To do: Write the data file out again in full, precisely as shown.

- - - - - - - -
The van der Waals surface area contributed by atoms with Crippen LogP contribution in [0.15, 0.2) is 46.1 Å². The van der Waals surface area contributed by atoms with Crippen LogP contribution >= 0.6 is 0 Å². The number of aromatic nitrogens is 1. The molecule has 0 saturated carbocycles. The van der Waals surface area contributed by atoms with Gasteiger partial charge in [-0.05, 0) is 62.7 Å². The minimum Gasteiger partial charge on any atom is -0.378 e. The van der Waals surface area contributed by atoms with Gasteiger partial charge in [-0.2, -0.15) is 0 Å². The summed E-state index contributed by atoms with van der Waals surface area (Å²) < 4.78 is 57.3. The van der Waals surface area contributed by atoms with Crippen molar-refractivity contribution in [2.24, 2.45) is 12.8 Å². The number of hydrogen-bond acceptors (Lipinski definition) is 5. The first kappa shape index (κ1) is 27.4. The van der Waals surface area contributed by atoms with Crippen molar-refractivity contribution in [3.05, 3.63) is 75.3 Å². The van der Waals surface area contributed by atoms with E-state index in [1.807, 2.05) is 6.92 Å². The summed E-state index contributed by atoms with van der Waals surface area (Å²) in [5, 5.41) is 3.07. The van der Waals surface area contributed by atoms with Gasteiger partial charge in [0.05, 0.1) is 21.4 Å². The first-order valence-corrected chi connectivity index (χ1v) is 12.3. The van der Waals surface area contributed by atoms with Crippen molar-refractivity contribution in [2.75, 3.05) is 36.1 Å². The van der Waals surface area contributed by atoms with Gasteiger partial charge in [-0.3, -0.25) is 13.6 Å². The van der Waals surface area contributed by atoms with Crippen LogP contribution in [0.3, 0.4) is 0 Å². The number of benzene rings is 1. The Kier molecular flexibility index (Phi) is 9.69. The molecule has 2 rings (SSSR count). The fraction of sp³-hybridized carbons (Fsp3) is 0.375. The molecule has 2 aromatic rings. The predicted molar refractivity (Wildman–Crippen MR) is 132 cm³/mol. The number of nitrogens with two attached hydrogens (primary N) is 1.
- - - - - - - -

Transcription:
The van der Waals surface area contributed by atoms with Crippen LogP contribution in [0.15, 0.2) is 46.1 Å². The van der Waals surface area contributed by atoms with Crippen LogP contribution >= 0.6 is 0 Å². The number of aromatic nitrogens is 1. The molecule has 0 saturated carbocycles. The van der Waals surface area contributed by atoms with Gasteiger partial charge in [-0.05, 0) is 62.7 Å². The minimum Gasteiger partial charge on any atom is -0.378 e. The van der Waals surface area contributed by atoms with Gasteiger partial charge in [-0.2, -0.15) is 0 Å². The summed E-state index contributed by atoms with van der Waals surface area (Å²) < 4.78 is 57.3. The van der Waals surface area contributed by atoms with Crippen molar-refractivity contribution in [2.24, 2.45) is 12.8 Å². The number of hydrogen-bond acceptors (Lipinski definition) is 5. The first kappa shape index (κ1) is 27.4. The van der Waals surface area contributed by atoms with Crippen molar-refractivity contribution in [3.05, 3.63) is 75.3 Å². The van der Waals surface area contributed by atoms with E-state index in [1.807, 2.05) is 6.92 Å². The summed E-state index contributed by atoms with van der Waals surface area (Å²) in [5, 5.41) is 3.07. The van der Waals surface area contributed by atoms with Gasteiger partial charge in [0.05, 0.1) is 21.4 Å². The first-order valence-corrected chi connectivity index (χ1v) is 12.3. The van der Waals surface area contributed by atoms with Crippen molar-refractivity contribution in [2.75, 3.05) is 36.1 Å². The van der Waals surface area contributed by atoms with Gasteiger partial charge in [-0.3, -0.25) is 13.6 Å². The van der Waals surface area contributed by atoms with Crippen LogP contribution in [0.3, 0.4) is 0 Å². The number of benzene rings is 1. The Kier molecular flexibility index (Phi) is 9.69. The molecule has 2 rings (SSSR count). The fraction of sp³-hybridized carbons (Fsp3) is 0.375. The molecule has 2 aromatic rings. The predicted molar refractivity (Wildman–Crippen MR) is 132 cm³/mol. The number of nitrogens with two attached hydrogens (primary N) is 1.